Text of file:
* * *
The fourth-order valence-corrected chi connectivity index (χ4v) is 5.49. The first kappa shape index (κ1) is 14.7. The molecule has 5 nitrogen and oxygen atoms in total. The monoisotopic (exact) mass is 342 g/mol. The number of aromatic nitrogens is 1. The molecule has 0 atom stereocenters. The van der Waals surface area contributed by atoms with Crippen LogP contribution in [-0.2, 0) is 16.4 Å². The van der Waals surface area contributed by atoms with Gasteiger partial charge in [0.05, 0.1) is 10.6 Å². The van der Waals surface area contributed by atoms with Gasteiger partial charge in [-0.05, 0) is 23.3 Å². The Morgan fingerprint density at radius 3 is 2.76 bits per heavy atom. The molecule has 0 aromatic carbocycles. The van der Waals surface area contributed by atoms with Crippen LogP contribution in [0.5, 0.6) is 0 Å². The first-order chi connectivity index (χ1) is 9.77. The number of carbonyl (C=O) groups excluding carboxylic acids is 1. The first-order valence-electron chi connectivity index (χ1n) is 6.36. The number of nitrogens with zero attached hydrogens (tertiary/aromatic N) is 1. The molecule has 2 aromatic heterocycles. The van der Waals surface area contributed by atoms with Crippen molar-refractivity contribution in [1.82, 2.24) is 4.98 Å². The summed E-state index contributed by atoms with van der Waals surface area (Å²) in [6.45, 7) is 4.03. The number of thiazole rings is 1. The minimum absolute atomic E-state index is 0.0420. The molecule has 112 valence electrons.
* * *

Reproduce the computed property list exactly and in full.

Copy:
The fourth-order valence-corrected chi connectivity index (χ4v) is 5.49. The first kappa shape index (κ1) is 14.7. The molecule has 5 nitrogen and oxygen atoms in total. The monoisotopic (exact) mass is 342 g/mol. The number of aromatic nitrogens is 1. The molecule has 0 atom stereocenters. The van der Waals surface area contributed by atoms with Crippen LogP contribution in [-0.2, 0) is 16.4 Å². The van der Waals surface area contributed by atoms with Gasteiger partial charge in [0.05, 0.1) is 10.6 Å². The van der Waals surface area contributed by atoms with Gasteiger partial charge in [-0.05, 0) is 23.3 Å². The Morgan fingerprint density at radius 3 is 2.76 bits per heavy atom. The molecule has 0 aromatic carbocycles. The van der Waals surface area contributed by atoms with Crippen LogP contribution in [0.5, 0.6) is 0 Å². The first-order chi connectivity index (χ1) is 9.77. The number of carbonyl (C=O) groups excluding carboxylic acids is 1. The first-order valence-electron chi connectivity index (χ1n) is 6.36. The number of nitrogens with zero attached hydrogens (tertiary/aromatic N) is 1. The molecule has 2 aromatic heterocycles. The van der Waals surface area contributed by atoms with Crippen molar-refractivity contribution in [1.82, 2.24) is 4.98 Å². The summed E-state index contributed by atoms with van der Waals surface area (Å²) in [6.45, 7) is 4.03. The number of thiazole rings is 1. The minimum absolute atomic E-state index is 0.0420. The molecule has 112 valence electrons.